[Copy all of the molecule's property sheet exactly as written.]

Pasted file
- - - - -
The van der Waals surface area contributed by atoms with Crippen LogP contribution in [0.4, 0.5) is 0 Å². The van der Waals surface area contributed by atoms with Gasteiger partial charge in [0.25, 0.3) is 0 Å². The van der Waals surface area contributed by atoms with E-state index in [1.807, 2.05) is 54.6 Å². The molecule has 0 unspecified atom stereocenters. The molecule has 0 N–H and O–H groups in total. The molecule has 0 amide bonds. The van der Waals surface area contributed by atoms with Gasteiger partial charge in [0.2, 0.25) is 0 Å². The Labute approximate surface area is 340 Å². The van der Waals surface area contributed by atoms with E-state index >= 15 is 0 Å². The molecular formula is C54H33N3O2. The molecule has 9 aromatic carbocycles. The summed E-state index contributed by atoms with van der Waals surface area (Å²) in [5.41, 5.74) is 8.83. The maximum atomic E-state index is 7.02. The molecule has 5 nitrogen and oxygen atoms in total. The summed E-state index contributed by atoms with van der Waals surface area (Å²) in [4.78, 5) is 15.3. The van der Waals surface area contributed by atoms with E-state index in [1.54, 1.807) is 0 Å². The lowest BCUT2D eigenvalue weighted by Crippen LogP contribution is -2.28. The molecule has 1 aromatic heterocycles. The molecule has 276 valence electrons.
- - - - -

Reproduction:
The van der Waals surface area contributed by atoms with Crippen LogP contribution in [0.4, 0.5) is 0 Å². The van der Waals surface area contributed by atoms with Gasteiger partial charge in [0.25, 0.3) is 0 Å². The van der Waals surface area contributed by atoms with E-state index in [1.807, 2.05) is 54.6 Å². The molecule has 0 unspecified atom stereocenters. The molecule has 0 N–H and O–H groups in total. The molecule has 0 amide bonds. The van der Waals surface area contributed by atoms with Gasteiger partial charge in [0.2, 0.25) is 0 Å². The Labute approximate surface area is 340 Å². The van der Waals surface area contributed by atoms with E-state index >= 15 is 0 Å². The molecular formula is C54H33N3O2. The molecule has 9 aromatic carbocycles. The summed E-state index contributed by atoms with van der Waals surface area (Å²) in [5.41, 5.74) is 8.83. The maximum atomic E-state index is 7.02. The molecule has 5 nitrogen and oxygen atoms in total. The summed E-state index contributed by atoms with van der Waals surface area (Å²) in [4.78, 5) is 15.3. The van der Waals surface area contributed by atoms with E-state index in [1.54, 1.807) is 0 Å². The lowest BCUT2D eigenvalue weighted by Crippen LogP contribution is -2.28. The molecule has 1 aromatic heterocycles. The molecule has 276 valence electrons.